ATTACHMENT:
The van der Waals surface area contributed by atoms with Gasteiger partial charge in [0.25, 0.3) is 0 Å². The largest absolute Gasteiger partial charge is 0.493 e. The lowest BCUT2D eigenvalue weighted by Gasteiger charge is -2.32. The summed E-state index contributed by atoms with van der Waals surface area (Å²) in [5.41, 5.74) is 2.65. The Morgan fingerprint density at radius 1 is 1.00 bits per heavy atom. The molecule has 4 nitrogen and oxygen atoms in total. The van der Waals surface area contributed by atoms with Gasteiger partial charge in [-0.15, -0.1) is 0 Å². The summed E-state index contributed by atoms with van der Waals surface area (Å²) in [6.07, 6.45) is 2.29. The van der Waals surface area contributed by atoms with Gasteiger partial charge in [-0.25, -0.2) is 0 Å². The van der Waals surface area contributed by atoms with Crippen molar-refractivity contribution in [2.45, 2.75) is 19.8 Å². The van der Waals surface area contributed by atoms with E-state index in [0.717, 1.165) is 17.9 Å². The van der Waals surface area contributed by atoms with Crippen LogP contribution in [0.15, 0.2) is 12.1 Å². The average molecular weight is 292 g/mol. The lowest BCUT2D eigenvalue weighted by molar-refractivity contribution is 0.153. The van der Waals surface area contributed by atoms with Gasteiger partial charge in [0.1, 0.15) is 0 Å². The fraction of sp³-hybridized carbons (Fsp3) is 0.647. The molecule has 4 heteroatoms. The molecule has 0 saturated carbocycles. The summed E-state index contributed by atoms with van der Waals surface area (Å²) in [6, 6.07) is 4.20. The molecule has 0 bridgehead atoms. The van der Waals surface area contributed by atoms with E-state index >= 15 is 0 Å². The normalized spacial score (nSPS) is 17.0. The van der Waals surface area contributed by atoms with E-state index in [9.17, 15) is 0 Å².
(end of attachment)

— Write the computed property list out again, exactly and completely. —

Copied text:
The van der Waals surface area contributed by atoms with Gasteiger partial charge in [0.25, 0.3) is 0 Å². The largest absolute Gasteiger partial charge is 0.493 e. The lowest BCUT2D eigenvalue weighted by Gasteiger charge is -2.32. The summed E-state index contributed by atoms with van der Waals surface area (Å²) in [5.41, 5.74) is 2.65. The Morgan fingerprint density at radius 1 is 1.00 bits per heavy atom. The molecule has 4 nitrogen and oxygen atoms in total. The van der Waals surface area contributed by atoms with Gasteiger partial charge in [-0.15, -0.1) is 0 Å². The summed E-state index contributed by atoms with van der Waals surface area (Å²) in [6.07, 6.45) is 2.29. The van der Waals surface area contributed by atoms with Gasteiger partial charge in [-0.25, -0.2) is 0 Å². The van der Waals surface area contributed by atoms with Crippen molar-refractivity contribution in [2.45, 2.75) is 19.8 Å². The van der Waals surface area contributed by atoms with E-state index in [0.717, 1.165) is 17.9 Å². The van der Waals surface area contributed by atoms with Crippen LogP contribution in [0.15, 0.2) is 12.1 Å². The average molecular weight is 292 g/mol. The lowest BCUT2D eigenvalue weighted by molar-refractivity contribution is 0.153. The van der Waals surface area contributed by atoms with Gasteiger partial charge in [0.1, 0.15) is 0 Å². The fraction of sp³-hybridized carbons (Fsp3) is 0.647. The molecule has 4 heteroatoms. The molecule has 0 saturated carbocycles. The summed E-state index contributed by atoms with van der Waals surface area (Å²) in [6, 6.07) is 4.20. The molecule has 0 bridgehead atoms. The van der Waals surface area contributed by atoms with E-state index >= 15 is 0 Å². The normalized spacial score (nSPS) is 17.0. The van der Waals surface area contributed by atoms with E-state index in [9.17, 15) is 0 Å².